The most iconic and savage event in Frank Lloyd Wright’s turbulent and nearly century-long life took place on August 15, 1914, at his rural and stunning cantilevered hillside home, Taliesin, in Spring Green, Wisconsin. A black employee in a white serving tunic, supposed to be setting out the noonday meal, went berserk with gasoline and a shingling hatchet. In 12 to 14 minutes of blurring chaos, quiet-seeming Julian Carlton, who probably never weighed more than 150 pounds in his life, managed to murder or fatally wound seven people. (Three died more or less instantly, and four others lingered for several hours or days.) Three of his victims were children under the age of 14, although none were Wright’s own children.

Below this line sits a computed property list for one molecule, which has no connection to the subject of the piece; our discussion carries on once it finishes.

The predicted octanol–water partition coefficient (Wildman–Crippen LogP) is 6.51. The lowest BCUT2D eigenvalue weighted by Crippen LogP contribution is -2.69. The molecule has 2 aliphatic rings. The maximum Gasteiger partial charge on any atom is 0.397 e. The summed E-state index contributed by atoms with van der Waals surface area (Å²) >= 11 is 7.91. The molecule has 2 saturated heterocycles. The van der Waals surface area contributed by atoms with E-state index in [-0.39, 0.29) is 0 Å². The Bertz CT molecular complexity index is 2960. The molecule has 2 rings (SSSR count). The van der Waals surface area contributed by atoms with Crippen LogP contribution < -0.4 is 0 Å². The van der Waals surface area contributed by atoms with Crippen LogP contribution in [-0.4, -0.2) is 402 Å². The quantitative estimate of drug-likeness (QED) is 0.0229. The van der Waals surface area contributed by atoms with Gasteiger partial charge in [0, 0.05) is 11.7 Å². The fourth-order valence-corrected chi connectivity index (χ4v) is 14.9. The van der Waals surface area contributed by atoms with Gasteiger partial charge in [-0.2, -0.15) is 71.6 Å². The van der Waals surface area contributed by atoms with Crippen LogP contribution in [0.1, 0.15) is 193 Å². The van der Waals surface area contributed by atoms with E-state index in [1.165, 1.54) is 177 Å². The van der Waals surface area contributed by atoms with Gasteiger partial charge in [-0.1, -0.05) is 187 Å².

The greatest architect America has yet produced wasn’t home that infernal day. He was down in Chicago on business.